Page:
Obama’s drilling policy could affect the global climate much more than any of his climate-friendly initiatives.
As a regional hub for 10 remote villages about 30 miles above the Arctic Circle, Kotzebue is where Obama came closest to actually seeing the communities he’s touted throughout his trip as being imperiled by climate change.
Alaskans of all stripes came out this week for a chance to shake hands with President Barack Obama, or at least glimpse his motorcade, but one person not on hand for the big visit was Don Young, Alaska’s only member of the U.S. House of representatives.
The federal government is tapping the Denali Commission as the lead agency to address the relocation of coastal communities across the state.
The letter covers a lot of ground — outlining the need to develop a deep-draft port above the Arctic Circle and advocating sharing federal revenue from offshore oil drilling with local residents.
Everyone from fishermen to local leaders are getting ready for the president’s visit — and have their own hopes for what he takes away.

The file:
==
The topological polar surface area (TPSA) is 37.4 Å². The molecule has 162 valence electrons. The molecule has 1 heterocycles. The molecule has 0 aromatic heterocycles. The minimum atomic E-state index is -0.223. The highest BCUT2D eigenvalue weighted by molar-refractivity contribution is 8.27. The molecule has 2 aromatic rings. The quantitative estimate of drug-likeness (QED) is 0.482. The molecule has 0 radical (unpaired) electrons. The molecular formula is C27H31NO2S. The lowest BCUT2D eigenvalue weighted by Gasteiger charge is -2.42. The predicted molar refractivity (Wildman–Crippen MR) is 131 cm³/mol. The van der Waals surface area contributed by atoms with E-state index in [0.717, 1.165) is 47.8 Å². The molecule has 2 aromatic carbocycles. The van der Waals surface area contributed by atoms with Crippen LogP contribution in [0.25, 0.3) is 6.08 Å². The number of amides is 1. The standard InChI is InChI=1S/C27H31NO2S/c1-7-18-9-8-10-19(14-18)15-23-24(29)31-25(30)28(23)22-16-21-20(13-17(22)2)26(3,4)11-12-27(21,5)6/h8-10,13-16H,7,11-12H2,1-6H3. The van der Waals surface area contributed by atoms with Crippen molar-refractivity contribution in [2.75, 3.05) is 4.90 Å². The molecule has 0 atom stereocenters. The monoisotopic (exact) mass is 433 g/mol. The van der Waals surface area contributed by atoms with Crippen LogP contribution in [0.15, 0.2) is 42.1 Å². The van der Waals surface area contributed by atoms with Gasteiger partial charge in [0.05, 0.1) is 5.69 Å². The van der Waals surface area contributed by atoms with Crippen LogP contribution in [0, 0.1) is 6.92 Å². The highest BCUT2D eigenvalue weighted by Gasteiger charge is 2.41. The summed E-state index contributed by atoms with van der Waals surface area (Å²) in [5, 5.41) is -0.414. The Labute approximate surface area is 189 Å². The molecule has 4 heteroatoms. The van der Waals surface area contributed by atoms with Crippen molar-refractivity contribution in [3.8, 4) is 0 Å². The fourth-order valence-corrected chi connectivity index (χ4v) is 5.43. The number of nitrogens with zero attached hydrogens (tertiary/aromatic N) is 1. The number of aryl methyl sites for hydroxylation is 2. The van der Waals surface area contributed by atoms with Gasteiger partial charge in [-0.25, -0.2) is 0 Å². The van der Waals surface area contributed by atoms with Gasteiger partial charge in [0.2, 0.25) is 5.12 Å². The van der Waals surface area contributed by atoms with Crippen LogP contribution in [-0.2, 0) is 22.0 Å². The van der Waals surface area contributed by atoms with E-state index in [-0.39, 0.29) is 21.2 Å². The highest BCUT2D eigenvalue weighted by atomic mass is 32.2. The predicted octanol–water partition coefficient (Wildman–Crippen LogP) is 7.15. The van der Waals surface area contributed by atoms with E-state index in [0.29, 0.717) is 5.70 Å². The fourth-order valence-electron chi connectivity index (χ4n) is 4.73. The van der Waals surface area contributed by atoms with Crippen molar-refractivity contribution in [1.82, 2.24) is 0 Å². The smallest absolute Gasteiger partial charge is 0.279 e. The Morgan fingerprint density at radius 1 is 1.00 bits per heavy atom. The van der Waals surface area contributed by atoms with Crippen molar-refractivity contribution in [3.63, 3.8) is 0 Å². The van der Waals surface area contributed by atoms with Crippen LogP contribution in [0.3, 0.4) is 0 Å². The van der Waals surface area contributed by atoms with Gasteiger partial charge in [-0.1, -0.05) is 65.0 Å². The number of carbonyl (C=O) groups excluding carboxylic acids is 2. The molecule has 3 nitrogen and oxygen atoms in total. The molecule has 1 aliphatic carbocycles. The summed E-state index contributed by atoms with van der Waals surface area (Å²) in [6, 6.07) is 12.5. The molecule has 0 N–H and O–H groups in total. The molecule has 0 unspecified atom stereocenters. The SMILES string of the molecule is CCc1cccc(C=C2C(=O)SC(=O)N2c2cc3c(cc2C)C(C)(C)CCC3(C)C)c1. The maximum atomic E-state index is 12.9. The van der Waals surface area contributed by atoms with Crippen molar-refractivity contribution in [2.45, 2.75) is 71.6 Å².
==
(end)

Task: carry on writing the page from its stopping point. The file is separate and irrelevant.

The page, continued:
Nobody seems totally happy with the president’s speech on climate change: too vague, too bleak, goes too far, doesn’t go far enough.
Obama proposed to speed up construction of a heavy icebreaker by two years. He wants the new ship to be polar-ready by the year 2020, rather than 2022.
Aside from a lack of routing measures, the Bering Sea’s nautical charts are outdated, presenting serious safety risks to vessels of all kinds.
Obama also wants to work with Congress to plan for an expanded icebreaker fleet, “To ensure the United States can operate year-round in the Arctic Ocean,” he said.